Conductive Hearing Loss
What is conductive hearing loss?
Conductive hearing loss occurs when there is a problem with the ear “conducting” sound vibrations to the cochlea. Essentially, something is blocking sound waves from being effectively transmitted to the inner ear. To mimic conductive hearing loss, simply plug up your ears with your fingers. The sound waves are now being blocked (not efficiently transmitted) to the inner ear, and everything is quieter. In the simplest of terms, this is a conductive loss. A conductive hearing loss may occur in conjunction with sensorineural hearing loss or alone. Though most hearing losses are sensorineural “nerve” losses, around 10% of all hearing losses are conductive in nature. This video does a good job animating a conductive hearing loss. By the way, care to know what that weird chart to the left is all about?
What are the causes of conductive hearing loss?
There are many causes to conductive hearing loss, but the list below contains some of the most common offenders.
- Presence of a foreign object in the ear canal (i.e., impacted earwax)
- Ear infections & fluid in the middle ear usually associated with colds
- Perforated eardrum
- Swimmer’s ear
- Benign tumor growth
- Traumatic injury to the head
- Poor Eustachian tube function
- Malformation of the ear
What are the signs of a conductive hearing loss?
People with conductive hearing loss hear their own voices louder than others perceive them, and will often times speak in a softer volume. With a conductive hearing loss, speech tends to be clear enough for most people, it’s just not loud enough. On the flip side, with a sensorineural hearing loss, speech is often loud enough, but not clear enough. Most of the time an individual with a conductive loss can hear speech very clearly if it is simply louder.
What are the treatment options for conductive hearing loss?
The appropriate treatment option for a conductive loss depends on what the cause of the loss is. If the loss is a result of (for instance) a congenital birth defect where the ear canal did not open or there was some other malformation to the outer, ear canal, or middle ear, then a bone conduction hearing aid may be appropriate. This device converts sound to vibrations that are sent to the inner ear through the bone, bypassing any blockage in the outer or middle ear. Another common cause of conductive hearing loss is Otosclerosis, which is genetic in nature. With Otosclerosis, one of the tiny bones in the middle ear is fixated and cannot move, so sound cannot be effectively transmitted to the middle ear. A common procedure to fix Otosclerosis is a Stapedectomy, in which the Stapes bone is replaced with a prosthesis that can freely move in concert with the other bones of the middle ear and transmit sound vibrations. If the reason for a conductive loss is an ear infection or fluid in the middle ear, the eardrum will typically be perforated by a physician to allow for drainage. During this time, the patient will have a conductive hearing loss, but when their condition is cured, the ear drum will be patched and normal hearing will return. Here is a good video overview of perforated eardrums. For many people that have a conductive hearing loss that can’t be operated on, traditional hearing aids or bone conduction hearing aids are generally a good option. As shown in the audiogram above, a conductive hearing loss is often a “flat loss”, meaning the loss is the same at all frequencies, and hearing aids are particularly well suited to amplifying sound in this way.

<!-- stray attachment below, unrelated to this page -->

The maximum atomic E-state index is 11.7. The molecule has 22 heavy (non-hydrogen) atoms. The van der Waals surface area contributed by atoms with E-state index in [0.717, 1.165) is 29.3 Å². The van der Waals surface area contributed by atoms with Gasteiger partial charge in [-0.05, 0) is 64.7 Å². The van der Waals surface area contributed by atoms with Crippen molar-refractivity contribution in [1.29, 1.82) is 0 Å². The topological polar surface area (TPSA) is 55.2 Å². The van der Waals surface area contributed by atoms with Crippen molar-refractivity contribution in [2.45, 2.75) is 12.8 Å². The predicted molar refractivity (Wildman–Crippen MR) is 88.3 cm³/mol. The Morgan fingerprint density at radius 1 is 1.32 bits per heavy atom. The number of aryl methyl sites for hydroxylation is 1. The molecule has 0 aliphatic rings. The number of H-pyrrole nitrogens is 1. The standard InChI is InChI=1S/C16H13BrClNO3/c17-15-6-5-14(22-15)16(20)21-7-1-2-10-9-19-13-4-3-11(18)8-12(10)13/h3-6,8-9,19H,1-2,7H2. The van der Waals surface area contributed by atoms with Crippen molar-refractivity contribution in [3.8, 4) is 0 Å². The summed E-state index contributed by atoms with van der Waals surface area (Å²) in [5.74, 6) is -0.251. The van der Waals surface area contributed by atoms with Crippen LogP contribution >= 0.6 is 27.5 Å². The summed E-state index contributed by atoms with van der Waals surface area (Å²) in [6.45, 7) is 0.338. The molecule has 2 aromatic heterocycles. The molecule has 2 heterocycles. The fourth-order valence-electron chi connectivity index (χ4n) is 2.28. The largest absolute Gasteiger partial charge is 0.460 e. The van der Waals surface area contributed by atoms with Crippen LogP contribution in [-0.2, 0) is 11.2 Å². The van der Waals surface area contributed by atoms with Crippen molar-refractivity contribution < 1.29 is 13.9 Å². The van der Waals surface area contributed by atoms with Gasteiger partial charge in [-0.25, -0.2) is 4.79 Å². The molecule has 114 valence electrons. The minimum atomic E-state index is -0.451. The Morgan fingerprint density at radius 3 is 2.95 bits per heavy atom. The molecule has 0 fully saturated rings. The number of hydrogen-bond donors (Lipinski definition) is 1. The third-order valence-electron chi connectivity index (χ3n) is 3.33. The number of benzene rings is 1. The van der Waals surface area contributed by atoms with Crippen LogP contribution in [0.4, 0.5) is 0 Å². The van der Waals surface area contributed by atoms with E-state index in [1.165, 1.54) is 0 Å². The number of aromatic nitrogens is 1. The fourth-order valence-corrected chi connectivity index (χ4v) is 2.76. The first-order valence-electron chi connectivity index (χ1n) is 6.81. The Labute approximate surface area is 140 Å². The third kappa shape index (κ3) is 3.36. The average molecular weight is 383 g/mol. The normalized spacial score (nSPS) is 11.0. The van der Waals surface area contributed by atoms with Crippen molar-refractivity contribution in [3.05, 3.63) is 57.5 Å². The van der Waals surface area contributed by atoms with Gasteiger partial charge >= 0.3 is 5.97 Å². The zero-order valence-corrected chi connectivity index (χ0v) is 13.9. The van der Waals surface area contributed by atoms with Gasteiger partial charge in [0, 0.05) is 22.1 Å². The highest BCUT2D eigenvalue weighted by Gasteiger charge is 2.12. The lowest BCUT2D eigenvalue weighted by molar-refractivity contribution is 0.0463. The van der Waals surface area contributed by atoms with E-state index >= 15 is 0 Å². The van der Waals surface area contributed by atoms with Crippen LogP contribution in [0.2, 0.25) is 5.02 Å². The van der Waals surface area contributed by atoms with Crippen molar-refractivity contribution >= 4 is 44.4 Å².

If you suspect you have a conductive hearing loss, your best course of action is to see an ear nose & throat doctor immediately. Don’t even go to an independent hearing aid dispenser or audiologist, as they will need to refer you to a physician any way.
If you’d like a free phone consultation with a licensed hearing provider, please feel free to call us at 800-731-6794.